I heard from a reliable source that the Fox Point neighborhood is located in the oldest area of Providence, RI, and that it "retains much of its historical character" (wikipedia.com). And I believed that source. I also believed the craigslist.com ad telling me this studio apartment is "historic" and, in so many words, quaint.
In Seattle, "historic" means it was most likely built around 1901, renovated from an abandoned speakeasy, but now comes with full amenities, new hardwood floors, a green roof to cut down on emissions, and a community garden complete with a compost bin that you share with your hippie neighbors who just moved here from San Francisco with their dog "Maddie."
"Historic" in New England simply means decrepit. These buildings have been here as long as Dame Maggie Smith has lived, and if you've seen her face recently, you'll kind of get a picture of my studio, because this unit is at least one hundred years old (and it's the new kid on the block), it hasn't seen a renovation since Ike was in office, and my upstairs neighbors are highbrow ivy league graduate students who stomp out their theses with their shoes every night.
I kid, I kid. My only real complaint is over the blood stains in the shower. I don't think Norman Bates had to scrub as hard after he killed that poor secretary. But how can I complain? I signed a lease with one K. Greene and her husband Bill; they named their company KGB, LLC.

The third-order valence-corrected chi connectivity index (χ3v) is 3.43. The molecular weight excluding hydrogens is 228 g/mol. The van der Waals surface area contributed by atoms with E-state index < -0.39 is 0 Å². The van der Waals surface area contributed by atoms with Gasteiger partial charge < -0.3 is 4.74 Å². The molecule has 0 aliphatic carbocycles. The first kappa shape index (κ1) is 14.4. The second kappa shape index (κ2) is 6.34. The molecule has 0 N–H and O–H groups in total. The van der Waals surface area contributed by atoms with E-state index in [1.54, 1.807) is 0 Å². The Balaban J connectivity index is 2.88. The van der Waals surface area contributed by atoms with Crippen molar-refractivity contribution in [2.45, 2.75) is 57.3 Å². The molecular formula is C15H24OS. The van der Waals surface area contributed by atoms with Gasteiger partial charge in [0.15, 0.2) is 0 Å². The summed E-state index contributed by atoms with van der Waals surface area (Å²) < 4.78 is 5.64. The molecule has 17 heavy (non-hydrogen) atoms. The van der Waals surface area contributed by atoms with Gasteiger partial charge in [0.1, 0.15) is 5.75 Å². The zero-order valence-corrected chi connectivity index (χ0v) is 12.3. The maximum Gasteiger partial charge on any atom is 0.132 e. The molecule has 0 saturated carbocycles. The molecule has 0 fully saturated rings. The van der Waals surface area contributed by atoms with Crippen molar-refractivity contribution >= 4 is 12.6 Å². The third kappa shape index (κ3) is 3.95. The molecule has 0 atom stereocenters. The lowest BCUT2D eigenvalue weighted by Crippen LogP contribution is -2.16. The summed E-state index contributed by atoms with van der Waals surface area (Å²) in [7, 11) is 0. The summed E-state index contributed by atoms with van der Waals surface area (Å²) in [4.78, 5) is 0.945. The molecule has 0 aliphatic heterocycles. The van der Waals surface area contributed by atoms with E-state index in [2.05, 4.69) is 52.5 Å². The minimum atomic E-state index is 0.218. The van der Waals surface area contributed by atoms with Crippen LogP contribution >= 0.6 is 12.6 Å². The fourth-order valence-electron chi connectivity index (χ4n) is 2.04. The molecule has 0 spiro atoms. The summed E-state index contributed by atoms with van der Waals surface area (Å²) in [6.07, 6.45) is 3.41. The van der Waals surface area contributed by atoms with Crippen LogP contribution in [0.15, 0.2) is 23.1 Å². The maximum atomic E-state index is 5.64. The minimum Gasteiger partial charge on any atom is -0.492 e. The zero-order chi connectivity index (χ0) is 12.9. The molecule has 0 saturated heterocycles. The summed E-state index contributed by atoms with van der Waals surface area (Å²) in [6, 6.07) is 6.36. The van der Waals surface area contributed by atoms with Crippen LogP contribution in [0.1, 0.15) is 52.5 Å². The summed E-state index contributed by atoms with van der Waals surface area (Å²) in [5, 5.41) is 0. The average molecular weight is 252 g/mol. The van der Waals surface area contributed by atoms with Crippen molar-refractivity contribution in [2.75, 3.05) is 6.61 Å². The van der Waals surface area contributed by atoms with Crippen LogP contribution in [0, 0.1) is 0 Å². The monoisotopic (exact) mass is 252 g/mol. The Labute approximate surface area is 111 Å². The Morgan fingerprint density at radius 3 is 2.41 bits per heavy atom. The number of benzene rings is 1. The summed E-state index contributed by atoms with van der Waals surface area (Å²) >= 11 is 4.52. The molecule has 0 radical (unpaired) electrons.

After a few seconds of deep thought, I decided NOT to go to them saying, "Hey, so I found blood stains in the shower of the unit you left me. Also, a couple of bent knives. And some women's hair in the drain even though you told me a balding man lived here last. So I saved some samples and I was just going to pop over the police station just in case this is something they want to see. Is that OK with you all? And I love your tats, Bill. Is that prison ink? Is that Stalin's face with a backdrop of a burning American flag on your neck?"
And then I would die. In the shower. And I'd prefer to die somewhere more sanitary.
I thought, by leaving Seattle, I could escape all those Asian mafia-owned rental spaces, but I suppose law-abiding landlords don't exist in these times of economic turmoil.